Miss Barton’s courageous persistence is the more remarkable from the fact that the treaty had been presented without avail to our government by our minister plenipotentiary to Switzerland, and later by Dr. Bellows, who interested himself in the work many years, endeavoring to secure its recognition and adoption by Congress. Failing completely in this, he abandoned the effort, and earnestly advised Miss Barton to give up the task as a hopeless undertaking; for he had thoroughly tried the intelligence, the humanity, and the national pride of the American Congress on the Red Cross treaty, and had found it useless.

Yet in 1881 Miss Barton says, with that indomitable spirit characteristic of all her undertakings, I will not yield the fact of the treaty. For patriotism, for national honor, “I will stand by that at all cost. My first and greatest endeavor has been to wipe from the scroll of my country’s fame the stain of imputed lack of common humanity, to take her out of the roll of barbarians. In 1869 there were twenty-two nations in the compact. There are now thirty-one, for since that date have been added Roumania, Persia, San Salvador, Montenegro, Servia, Bolivia, Chili, the Argentine Republic, and Peru. If the United States of America is diligent and fortunate, she may perhaps come to stand No. 32 in the roll of civilization and humanity! If not, she will remain where she at present stands, among the barbarians and heathen.”

It was not permitted President Garfield to sign the great treaty of nations, although he warmly advocated it. During the enforced delays consequent upon the passage of the bill, the National Association of the Red Cross of America was founded, and Miss Clara Barton nominated its president by the President of the United States; and when Mr. Arthur passed into office, he nobly ratified the wish and act of the martyred President by affixing his seal to the humane treaty, so long urged upon our country, thus uniting the nations under one banner into a compact of brotherhood, — the Senate ratifying the same without a dissenting voice.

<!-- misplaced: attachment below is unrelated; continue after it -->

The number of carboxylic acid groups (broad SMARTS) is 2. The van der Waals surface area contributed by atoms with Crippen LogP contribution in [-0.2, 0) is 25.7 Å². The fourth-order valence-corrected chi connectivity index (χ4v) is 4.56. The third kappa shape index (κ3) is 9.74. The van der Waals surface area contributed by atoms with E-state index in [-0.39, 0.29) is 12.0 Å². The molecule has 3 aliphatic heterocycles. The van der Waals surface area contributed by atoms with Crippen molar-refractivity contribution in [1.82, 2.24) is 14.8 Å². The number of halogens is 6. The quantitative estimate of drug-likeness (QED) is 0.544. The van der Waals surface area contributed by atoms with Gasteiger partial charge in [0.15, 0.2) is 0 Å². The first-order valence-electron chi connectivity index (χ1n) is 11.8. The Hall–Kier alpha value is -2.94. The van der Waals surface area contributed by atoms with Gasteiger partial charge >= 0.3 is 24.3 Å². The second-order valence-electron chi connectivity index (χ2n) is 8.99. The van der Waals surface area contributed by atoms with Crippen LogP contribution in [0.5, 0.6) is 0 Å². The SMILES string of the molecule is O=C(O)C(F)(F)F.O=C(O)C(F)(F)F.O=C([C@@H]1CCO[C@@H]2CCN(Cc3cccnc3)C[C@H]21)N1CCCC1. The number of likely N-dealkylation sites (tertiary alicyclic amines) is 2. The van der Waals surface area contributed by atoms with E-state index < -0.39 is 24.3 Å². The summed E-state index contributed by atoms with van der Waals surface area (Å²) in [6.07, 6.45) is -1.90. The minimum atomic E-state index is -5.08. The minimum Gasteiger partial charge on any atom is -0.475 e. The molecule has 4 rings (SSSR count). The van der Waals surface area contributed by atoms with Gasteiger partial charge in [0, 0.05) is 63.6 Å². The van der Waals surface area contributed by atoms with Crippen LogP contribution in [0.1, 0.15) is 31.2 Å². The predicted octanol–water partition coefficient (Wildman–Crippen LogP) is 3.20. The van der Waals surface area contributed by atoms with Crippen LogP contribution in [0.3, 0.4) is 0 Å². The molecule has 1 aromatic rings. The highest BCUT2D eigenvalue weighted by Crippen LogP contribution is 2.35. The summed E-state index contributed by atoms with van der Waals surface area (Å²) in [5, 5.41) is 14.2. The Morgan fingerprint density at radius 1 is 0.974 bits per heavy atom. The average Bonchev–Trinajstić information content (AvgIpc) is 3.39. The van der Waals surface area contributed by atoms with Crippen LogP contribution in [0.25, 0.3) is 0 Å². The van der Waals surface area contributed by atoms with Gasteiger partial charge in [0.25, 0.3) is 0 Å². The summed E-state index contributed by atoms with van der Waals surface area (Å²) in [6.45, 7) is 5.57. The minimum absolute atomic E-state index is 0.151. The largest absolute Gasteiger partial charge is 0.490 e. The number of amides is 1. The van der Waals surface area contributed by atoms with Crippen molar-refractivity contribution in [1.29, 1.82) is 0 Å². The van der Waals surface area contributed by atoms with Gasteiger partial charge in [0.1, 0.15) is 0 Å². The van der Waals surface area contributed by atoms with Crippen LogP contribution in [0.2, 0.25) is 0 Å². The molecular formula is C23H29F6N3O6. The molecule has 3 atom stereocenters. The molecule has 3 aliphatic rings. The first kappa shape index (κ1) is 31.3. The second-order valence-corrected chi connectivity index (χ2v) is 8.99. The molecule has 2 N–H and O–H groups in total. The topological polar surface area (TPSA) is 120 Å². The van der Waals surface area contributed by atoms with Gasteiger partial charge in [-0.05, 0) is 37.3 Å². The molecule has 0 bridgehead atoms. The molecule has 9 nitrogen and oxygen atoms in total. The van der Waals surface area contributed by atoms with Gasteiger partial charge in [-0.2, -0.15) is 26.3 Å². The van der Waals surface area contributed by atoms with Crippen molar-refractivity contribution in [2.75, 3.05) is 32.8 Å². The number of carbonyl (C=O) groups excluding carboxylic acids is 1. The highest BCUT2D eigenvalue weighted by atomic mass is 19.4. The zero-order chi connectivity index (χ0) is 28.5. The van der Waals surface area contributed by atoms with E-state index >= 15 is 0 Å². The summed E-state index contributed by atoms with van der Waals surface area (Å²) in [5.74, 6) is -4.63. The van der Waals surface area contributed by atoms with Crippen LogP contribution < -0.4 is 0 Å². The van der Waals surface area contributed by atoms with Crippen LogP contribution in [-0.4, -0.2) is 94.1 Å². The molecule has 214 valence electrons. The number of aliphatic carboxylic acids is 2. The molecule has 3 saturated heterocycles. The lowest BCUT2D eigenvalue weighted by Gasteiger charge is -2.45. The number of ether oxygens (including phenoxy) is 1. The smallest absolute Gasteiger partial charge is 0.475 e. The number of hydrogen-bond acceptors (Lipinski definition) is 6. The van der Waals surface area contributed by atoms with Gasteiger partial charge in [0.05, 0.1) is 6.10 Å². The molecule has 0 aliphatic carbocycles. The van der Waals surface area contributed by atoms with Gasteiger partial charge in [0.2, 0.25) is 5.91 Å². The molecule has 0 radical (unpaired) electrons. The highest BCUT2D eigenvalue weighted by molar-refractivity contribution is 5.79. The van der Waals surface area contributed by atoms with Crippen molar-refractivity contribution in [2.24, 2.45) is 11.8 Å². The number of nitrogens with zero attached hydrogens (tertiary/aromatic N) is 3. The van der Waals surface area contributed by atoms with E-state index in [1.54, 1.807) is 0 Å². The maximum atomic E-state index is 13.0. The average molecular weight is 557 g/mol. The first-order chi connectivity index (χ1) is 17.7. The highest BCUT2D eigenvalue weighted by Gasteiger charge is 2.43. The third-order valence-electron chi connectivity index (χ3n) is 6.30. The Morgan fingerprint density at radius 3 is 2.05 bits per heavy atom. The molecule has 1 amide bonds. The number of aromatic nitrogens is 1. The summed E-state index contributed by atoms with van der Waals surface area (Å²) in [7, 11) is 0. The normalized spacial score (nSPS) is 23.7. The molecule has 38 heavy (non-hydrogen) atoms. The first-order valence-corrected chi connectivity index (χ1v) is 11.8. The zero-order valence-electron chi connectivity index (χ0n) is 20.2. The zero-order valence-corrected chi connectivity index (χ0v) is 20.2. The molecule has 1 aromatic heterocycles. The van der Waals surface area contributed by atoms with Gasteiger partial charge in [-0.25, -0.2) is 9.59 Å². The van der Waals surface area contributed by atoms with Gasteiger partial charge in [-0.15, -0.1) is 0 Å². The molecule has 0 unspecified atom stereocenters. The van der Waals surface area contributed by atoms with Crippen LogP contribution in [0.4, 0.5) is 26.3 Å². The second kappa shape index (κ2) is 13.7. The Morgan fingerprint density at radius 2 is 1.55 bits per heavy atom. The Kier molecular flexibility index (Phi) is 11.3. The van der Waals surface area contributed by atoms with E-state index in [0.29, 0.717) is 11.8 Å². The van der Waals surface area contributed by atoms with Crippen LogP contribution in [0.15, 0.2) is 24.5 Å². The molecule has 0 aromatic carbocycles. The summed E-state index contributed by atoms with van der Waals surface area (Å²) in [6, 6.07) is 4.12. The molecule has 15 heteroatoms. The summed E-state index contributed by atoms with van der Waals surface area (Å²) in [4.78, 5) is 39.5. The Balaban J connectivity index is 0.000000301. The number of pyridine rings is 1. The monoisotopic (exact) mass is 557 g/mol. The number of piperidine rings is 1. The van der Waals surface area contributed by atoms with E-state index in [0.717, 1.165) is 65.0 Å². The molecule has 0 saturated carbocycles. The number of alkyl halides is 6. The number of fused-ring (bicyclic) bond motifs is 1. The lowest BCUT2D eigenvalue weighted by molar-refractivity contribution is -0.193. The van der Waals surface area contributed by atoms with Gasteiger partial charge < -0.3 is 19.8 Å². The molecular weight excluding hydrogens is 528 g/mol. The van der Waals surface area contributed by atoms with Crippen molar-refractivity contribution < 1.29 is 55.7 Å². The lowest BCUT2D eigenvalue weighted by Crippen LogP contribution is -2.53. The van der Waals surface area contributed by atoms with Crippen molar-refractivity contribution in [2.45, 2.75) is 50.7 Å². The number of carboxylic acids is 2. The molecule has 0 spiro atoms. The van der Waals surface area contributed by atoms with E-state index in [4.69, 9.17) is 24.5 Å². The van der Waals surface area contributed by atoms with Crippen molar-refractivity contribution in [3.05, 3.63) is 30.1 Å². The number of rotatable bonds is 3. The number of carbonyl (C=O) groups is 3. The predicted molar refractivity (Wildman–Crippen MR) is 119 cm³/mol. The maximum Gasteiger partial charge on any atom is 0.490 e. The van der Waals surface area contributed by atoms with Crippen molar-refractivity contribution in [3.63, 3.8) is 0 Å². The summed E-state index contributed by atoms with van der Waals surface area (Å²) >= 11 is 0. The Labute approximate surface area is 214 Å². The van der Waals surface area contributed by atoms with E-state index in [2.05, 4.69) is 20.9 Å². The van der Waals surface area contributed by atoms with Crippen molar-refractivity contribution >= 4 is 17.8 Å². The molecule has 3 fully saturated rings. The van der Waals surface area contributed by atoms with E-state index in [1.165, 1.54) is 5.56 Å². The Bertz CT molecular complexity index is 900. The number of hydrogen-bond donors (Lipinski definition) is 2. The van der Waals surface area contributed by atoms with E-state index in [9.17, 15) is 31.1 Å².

“It is for this,” says the standard-bearer of the American Red Cross, that wonderful woman whose philanthropic works during the past twenty-five years have extended over two continents and into almost every field of human misery, — “it is for this I have labored, and, toiling and waiting through years, have heard little beyond the placid inquiry from the people around me, ‘What does the Red Cross mean?’ while to me, so pressing has the necessity for haste appeared, so imminent and certain has seemed the great emergency now confronting the entire world, that there was scarcely time to answer these honest inquiries!”

At the time of the Ohio floods the president of the American Red Cross removed her headquarters from Washington, where she has established the nucleus of a warehouse, in which are stored thousands of articles for sanitary and relief purposes, to Cincinnati, that she might personally superintend the distribution of supplies pouring in from the various Red Cross societies. After a few days spent here, relieving pressing necessities, she removed to Evansville, Indiana, in order to aid the sufferers between that point and Cairo, Illinois. Captain J. V. Throop kindly placed his steamer at the disposal of the Red Cross society, which was at once loaded with an immense quantity of boxes, bales, barrels, and bundles of clothing, together with a large amount of bedding and fuel, and started on its mission of mercy down the river, in charge of Miss Barton. The party reached Cairo March 15th, and after carefully distributing relief along the way as far down as Wickliffe, Kentucky, turned back to Evansville, where they remained until the relief transactions were practically finished, and then, removing to St. Louis, fitted out another steamer, to render similar assistance in the inundated regions of the Lower Mississippi.